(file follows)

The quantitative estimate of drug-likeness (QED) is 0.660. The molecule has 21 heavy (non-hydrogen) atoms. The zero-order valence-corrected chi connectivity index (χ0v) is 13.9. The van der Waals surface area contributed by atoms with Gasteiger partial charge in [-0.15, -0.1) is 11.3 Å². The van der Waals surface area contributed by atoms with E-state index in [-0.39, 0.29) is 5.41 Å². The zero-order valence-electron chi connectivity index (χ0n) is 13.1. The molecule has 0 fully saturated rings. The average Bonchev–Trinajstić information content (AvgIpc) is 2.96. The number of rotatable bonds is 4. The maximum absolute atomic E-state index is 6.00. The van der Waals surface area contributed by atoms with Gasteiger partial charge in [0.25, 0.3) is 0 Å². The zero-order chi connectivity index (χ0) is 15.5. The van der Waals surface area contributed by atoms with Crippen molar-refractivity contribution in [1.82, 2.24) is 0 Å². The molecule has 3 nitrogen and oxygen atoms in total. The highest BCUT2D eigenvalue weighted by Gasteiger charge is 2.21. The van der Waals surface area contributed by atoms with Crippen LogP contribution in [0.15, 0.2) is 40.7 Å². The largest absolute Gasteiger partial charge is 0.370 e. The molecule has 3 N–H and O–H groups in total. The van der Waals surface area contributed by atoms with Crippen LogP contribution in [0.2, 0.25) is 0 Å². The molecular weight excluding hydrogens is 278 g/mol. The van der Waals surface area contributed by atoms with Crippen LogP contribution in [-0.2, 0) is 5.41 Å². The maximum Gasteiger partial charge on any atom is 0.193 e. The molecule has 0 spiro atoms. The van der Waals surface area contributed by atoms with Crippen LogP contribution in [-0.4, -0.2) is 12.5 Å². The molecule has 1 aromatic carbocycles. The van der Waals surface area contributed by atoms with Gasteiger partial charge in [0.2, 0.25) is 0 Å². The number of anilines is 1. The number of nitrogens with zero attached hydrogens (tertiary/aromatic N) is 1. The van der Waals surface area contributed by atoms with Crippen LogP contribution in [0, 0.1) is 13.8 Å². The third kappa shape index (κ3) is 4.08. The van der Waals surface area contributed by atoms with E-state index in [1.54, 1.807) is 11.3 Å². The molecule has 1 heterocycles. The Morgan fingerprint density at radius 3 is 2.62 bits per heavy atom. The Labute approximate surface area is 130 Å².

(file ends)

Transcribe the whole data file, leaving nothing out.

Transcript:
The quantitative estimate of drug-likeness (QED) is 0.660. The molecule has 21 heavy (non-hydrogen) atoms. The zero-order valence-corrected chi connectivity index (χ0v) is 13.9. The van der Waals surface area contributed by atoms with Gasteiger partial charge in [-0.15, -0.1) is 11.3 Å². The van der Waals surface area contributed by atoms with E-state index in [-0.39, 0.29) is 5.41 Å². The zero-order valence-electron chi connectivity index (χ0n) is 13.1. The molecule has 0 fully saturated rings. The average Bonchev–Trinajstić information content (AvgIpc) is 2.96. The number of rotatable bonds is 4. The maximum absolute atomic E-state index is 6.00. The van der Waals surface area contributed by atoms with Gasteiger partial charge in [0.25, 0.3) is 0 Å². The zero-order chi connectivity index (χ0) is 15.5. The van der Waals surface area contributed by atoms with Crippen molar-refractivity contribution in [1.82, 2.24) is 0 Å². The molecule has 3 nitrogen and oxygen atoms in total. The highest BCUT2D eigenvalue weighted by Gasteiger charge is 2.21. The van der Waals surface area contributed by atoms with Crippen LogP contribution in [0.15, 0.2) is 40.7 Å². The largest absolute Gasteiger partial charge is 0.370 e. The molecule has 3 N–H and O–H groups in total. The van der Waals surface area contributed by atoms with Crippen LogP contribution in [0.2, 0.25) is 0 Å². The molecular weight excluding hydrogens is 278 g/mol. The van der Waals surface area contributed by atoms with Crippen LogP contribution in [-0.2, 0) is 5.41 Å². The maximum Gasteiger partial charge on any atom is 0.193 e. The molecule has 0 spiro atoms. The van der Waals surface area contributed by atoms with Crippen LogP contribution in [-0.4, -0.2) is 12.5 Å². The molecule has 1 aromatic carbocycles. The van der Waals surface area contributed by atoms with Gasteiger partial charge in [0.2, 0.25) is 0 Å². The number of anilines is 1. The number of nitrogens with zero attached hydrogens (tertiary/aromatic N) is 1. The van der Waals surface area contributed by atoms with Crippen LogP contribution in [0, 0.1) is 13.8 Å². The third kappa shape index (κ3) is 4.08. The van der Waals surface area contributed by atoms with E-state index in [1.54, 1.807) is 11.3 Å². The molecule has 1 heterocycles. The Morgan fingerprint density at radius 3 is 2.62 bits per heavy atom. The Labute approximate surface area is 130 Å².